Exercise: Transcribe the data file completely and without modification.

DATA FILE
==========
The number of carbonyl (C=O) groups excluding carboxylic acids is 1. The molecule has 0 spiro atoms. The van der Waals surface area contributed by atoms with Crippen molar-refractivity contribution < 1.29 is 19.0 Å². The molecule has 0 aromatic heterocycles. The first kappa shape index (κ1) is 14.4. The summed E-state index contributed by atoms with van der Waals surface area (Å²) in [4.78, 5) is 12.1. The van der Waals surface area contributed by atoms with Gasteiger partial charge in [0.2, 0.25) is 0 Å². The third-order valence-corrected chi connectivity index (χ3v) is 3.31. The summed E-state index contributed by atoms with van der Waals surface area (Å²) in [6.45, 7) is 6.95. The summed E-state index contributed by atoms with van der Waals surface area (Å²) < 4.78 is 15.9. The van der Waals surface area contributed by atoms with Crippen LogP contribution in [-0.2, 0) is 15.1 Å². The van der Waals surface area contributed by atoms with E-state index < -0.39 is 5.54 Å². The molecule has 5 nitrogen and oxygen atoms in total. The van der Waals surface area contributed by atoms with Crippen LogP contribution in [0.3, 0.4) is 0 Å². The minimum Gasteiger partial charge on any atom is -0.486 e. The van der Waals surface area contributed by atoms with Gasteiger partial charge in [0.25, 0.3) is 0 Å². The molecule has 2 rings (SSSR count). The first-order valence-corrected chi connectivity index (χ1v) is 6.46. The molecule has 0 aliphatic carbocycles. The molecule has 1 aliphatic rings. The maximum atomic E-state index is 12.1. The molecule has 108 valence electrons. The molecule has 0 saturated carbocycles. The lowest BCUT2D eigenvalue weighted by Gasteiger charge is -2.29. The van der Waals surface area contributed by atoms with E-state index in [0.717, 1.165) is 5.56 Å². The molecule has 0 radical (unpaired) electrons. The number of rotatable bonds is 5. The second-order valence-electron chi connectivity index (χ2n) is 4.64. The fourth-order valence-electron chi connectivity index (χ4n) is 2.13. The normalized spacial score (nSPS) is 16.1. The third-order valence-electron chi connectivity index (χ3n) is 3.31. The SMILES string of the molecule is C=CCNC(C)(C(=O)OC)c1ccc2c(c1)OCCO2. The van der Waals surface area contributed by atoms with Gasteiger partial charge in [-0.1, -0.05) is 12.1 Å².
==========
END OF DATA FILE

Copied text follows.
The number of carbonyl (C=O) groups excluding carboxylic acids is 1. The molecule has 0 spiro atoms. The van der Waals surface area contributed by atoms with Crippen molar-refractivity contribution < 1.29 is 19.0 Å². The molecule has 0 aromatic heterocycles. The first kappa shape index (κ1) is 14.4. The summed E-state index contributed by atoms with van der Waals surface area (Å²) in [4.78, 5) is 12.1. The van der Waals surface area contributed by atoms with Gasteiger partial charge in [0.2, 0.25) is 0 Å². The third-order valence-corrected chi connectivity index (χ3v) is 3.31. The summed E-state index contributed by atoms with van der Waals surface area (Å²) in [6.45, 7) is 6.95. The summed E-state index contributed by atoms with van der Waals surface area (Å²) < 4.78 is 15.9. The van der Waals surface area contributed by atoms with Crippen LogP contribution in [-0.2, 0) is 15.1 Å². The van der Waals surface area contributed by atoms with E-state index < -0.39 is 5.54 Å². The molecule has 5 nitrogen and oxygen atoms in total. The van der Waals surface area contributed by atoms with Crippen LogP contribution in [0.3, 0.4) is 0 Å². The minimum Gasteiger partial charge on any atom is -0.486 e. The van der Waals surface area contributed by atoms with Gasteiger partial charge in [0.25, 0.3) is 0 Å². The molecule has 2 rings (SSSR count). The first-order valence-corrected chi connectivity index (χ1v) is 6.46. The molecule has 0 aliphatic carbocycles. The molecule has 1 aliphatic rings. The maximum atomic E-state index is 12.1. The molecule has 108 valence electrons. The molecule has 0 saturated carbocycles. The lowest BCUT2D eigenvalue weighted by Gasteiger charge is -2.29. The van der Waals surface area contributed by atoms with E-state index in [0.717, 1.165) is 5.56 Å². The molecule has 0 radical (unpaired) electrons. The number of rotatable bonds is 5. The second-order valence-electron chi connectivity index (χ2n) is 4.64. The fourth-order valence-electron chi connectivity index (χ4n) is 2.13. The normalized spacial score (nSPS) is 16.1. The third-order valence-electron chi connectivity index (χ3n) is 3.31. The SMILES string of the molecule is C=CCNC(C)(C(=O)OC)c1ccc2c(c1)OCCO2. The van der Waals surface area contributed by atoms with Gasteiger partial charge in [-0.1, -0.05) is 12.1 Å².